March 31, 2016 | By Mike Newall, Columnist
The junk man tuned his radio to the classical station and considered his bare windows. As Beethoven's Creatures of Prometheus climbed to its crescendo, the junk man posed to himself questions befitting an artist: "What I am trying to do? What am I going to say?" In each empty shelf the junk man saw a blank canvas. A chance to pick through his piles of baubles and bric-a-brac - and make a statement. It is the junk man's fun. But in the rush and roar of a metropolis, the junk man's windows also serve as small markers of time's endless march.
BUSINESS
March 22, 2016 | By Joseph N. DiStefano, Staff Writer
U.S. investors squeezed by low bond yields and discouraged by the volatile stock market have pumped more than $50 billion into business development companies, or BDCs, in the last 10 years, in hopes of earning more. BDCs typically invest in debt sold by U.S. middle-market companies, including private-equity merger targets, energy-development projects, and mainstream companies that don't qualify for cheap bank loans. For the hope of higher, steadier interest yields, BDC investors often pay high broker fees.
NEWS
September 11, 2015 | By Ellen Dunkel, Inquirer Staff Writer
First things first: The theater is un-air-conditioned and may be 80 degrees or more. You sit on huge bales of straw, covered with horse blankets if you choose to keep the sharp bits at bay. The second floor of South Philadelphia's Shiloh Baptist Church has become a barn to house Brian Sanders/JUNK's performance of American Standard , the company's Fringe Festival offering this year. The setting may not be comfortable, but it's worth it to see Sanders' wacky Seven Brides for Seven Brothers -type show, which runs through Sept.
NEWS
December 19, 2014 | By Merilyn Jackson, For The Inquirer
Even if you don't celebrate the holidays, Brian Sanders' JUNK's 1.1 Holiday Revue Special will make you want to celebrate something, or just get drunk and fall down like the elongated, shabby clown featured in a skit late in the program. JUNK's 60-foot-high Christian Street performance space is in a portion of the sprawling Shiloh Baptist Church, and Sanders' dancers float, flop, and fly through every inch of it. With comedic timing and acrobatic elegance, JUNK proves it is one of the best aerial troupes in the country.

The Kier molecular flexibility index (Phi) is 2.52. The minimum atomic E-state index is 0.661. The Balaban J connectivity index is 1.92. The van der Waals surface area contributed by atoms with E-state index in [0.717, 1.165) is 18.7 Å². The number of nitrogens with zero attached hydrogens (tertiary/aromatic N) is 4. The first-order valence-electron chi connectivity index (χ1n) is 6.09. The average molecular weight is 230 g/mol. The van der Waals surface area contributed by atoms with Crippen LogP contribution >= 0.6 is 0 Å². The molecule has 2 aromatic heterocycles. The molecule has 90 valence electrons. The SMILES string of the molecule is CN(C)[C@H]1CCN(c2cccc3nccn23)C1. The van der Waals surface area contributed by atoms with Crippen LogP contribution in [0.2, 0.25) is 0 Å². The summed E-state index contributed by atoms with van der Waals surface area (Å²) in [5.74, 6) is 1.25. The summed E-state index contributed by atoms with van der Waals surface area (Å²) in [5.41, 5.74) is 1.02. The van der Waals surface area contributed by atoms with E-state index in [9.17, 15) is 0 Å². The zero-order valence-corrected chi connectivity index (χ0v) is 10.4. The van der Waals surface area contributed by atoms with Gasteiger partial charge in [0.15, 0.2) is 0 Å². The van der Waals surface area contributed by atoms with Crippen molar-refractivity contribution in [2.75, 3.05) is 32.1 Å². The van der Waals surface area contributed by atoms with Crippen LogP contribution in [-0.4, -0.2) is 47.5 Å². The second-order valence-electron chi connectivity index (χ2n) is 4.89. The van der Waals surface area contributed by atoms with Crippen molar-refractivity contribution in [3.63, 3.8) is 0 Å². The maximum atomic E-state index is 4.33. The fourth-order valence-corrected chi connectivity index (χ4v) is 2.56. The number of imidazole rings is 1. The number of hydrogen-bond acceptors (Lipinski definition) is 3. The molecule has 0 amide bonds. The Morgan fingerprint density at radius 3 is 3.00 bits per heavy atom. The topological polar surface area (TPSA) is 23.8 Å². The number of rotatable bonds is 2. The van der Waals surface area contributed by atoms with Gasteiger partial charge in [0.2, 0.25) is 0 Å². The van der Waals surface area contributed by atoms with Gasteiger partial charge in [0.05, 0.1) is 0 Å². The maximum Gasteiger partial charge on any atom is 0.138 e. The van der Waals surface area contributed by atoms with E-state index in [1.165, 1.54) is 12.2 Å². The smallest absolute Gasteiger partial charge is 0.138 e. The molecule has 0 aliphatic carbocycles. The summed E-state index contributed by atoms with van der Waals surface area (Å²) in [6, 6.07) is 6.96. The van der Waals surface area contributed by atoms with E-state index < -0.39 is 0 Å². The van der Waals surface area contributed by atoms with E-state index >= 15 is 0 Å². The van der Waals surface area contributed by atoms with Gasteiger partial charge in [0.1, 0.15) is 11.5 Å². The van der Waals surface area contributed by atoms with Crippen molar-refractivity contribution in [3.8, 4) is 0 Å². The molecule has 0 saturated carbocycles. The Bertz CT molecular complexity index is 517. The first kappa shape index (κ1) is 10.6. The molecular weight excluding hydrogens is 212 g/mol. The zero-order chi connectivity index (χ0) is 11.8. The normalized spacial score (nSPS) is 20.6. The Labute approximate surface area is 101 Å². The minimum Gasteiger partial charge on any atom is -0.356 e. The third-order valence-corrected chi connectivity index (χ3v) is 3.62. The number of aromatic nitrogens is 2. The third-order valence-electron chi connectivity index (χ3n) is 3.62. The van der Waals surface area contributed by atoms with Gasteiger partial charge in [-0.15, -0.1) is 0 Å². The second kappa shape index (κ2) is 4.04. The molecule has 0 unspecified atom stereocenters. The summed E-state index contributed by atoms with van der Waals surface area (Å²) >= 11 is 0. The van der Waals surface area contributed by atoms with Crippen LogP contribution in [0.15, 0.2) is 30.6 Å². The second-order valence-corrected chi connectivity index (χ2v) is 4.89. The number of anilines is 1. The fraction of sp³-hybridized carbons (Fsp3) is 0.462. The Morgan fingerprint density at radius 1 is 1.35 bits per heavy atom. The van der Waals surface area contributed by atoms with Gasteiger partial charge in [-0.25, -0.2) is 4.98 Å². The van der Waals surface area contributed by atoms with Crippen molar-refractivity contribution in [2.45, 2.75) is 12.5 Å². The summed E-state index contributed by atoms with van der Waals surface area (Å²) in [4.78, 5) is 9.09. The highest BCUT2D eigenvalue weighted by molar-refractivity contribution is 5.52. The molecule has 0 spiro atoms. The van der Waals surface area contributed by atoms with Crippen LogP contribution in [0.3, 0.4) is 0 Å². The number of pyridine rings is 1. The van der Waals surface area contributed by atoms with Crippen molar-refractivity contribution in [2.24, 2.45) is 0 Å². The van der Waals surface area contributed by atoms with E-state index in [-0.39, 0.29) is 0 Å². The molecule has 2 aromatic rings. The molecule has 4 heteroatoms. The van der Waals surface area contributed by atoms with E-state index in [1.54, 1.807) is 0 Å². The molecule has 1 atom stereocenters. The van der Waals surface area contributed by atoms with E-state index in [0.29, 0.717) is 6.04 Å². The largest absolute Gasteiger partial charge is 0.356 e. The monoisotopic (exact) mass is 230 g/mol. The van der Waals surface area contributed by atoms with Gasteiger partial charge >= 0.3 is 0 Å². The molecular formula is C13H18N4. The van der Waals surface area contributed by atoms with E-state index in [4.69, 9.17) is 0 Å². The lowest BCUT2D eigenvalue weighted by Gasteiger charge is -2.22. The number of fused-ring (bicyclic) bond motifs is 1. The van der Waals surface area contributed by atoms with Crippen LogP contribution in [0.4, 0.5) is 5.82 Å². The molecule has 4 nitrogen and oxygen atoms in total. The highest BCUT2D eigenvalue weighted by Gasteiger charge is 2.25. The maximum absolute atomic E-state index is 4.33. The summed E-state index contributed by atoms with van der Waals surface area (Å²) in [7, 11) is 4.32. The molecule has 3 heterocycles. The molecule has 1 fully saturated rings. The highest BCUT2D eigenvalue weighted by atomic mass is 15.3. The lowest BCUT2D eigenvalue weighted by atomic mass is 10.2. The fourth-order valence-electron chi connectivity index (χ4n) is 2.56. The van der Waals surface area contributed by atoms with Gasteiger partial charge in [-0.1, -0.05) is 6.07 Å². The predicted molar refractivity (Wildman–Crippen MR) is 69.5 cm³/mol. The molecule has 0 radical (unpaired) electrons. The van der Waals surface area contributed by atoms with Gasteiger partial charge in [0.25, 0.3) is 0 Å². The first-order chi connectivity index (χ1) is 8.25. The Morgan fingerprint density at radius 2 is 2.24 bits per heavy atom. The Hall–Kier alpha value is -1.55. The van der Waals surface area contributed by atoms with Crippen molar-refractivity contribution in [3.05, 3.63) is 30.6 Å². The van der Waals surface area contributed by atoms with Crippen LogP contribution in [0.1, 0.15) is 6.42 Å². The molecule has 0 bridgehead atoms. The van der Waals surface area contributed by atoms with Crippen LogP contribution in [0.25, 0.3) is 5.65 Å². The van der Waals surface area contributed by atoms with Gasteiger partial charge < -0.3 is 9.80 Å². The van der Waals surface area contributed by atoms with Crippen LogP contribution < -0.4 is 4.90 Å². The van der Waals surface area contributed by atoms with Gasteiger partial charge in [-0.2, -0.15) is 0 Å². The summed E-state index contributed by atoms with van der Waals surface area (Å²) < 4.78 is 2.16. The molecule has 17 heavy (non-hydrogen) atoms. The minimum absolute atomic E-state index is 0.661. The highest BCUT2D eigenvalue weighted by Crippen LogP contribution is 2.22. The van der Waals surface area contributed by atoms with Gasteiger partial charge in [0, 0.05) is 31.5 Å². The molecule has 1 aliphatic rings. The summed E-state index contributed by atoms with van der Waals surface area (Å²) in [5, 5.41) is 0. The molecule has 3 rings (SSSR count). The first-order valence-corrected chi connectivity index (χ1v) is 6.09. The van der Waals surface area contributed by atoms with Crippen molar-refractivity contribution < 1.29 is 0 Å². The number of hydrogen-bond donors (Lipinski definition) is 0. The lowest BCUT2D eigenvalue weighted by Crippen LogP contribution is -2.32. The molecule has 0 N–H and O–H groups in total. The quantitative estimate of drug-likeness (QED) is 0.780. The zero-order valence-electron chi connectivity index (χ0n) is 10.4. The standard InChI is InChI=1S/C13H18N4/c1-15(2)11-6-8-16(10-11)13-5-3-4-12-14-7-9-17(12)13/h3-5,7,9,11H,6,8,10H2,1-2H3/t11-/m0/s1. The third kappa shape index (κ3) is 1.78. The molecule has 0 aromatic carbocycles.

NEWS
November 11, 2014 | Inquirer Editorial Board
This nation's first Supreme Court was an appointed court. President George Washington selected John Jay of New York as its first chief justice and, as his associates, John Blair of Virginia, William Cushing of Massachusetts, James Wilson of Pennsylvania, James Iredell of North Carolina, and John Rutledge of South Carolina. That first panel, established by Congress in 1789, set the standard not only for its successors, but for each state supreme court as it was created. There have been many honorable courts along the way, and many distinguished justices.
NEWS
September 7, 2014 | By Merilyn Jackson, For The Inquirer
Brian Sanders' new show, Suspended , opened with a gala Thursday night during Neighborhood Fringe at the headquarters of his troupe, JUNK, at Shiloh Baptist Church. The aging, dilapidated church, having given over its soaring nave to Partners for Sacred Places, is perfect for Sanders' company to build its skyscraper scaffolding and bungee-cord rigging. But Lordy, I sure hope the church elders don't catch drift of what's going on in there. The scandalous nature of the "Locker Room Pre-Show" - Theodore Fatcher, Peter Jones, and Tommy Schimmel frolicking bathhouse-style in wooden barrels - had me gobsmacked.
NEWS
May 8, 2014 | By Karen Heller, Inquirer Columnist
This being spring, the season of renewal, the idea was to be a good citizen, clean the block, rent a truck, and haul the trash to a designated sanitation site. Or so Celia Pretter believed. "I thought I was doing a community service, doing this all nice and legal," the Mount Airy horticulturist said. She wanted to help, "given that the city is in crisis and has no money for schools. " But logic quickly took a backseat to red tape, time was wasted, officials were phoned, funds were squandered, and, truth be told, emotions flared and unkind words were uttered.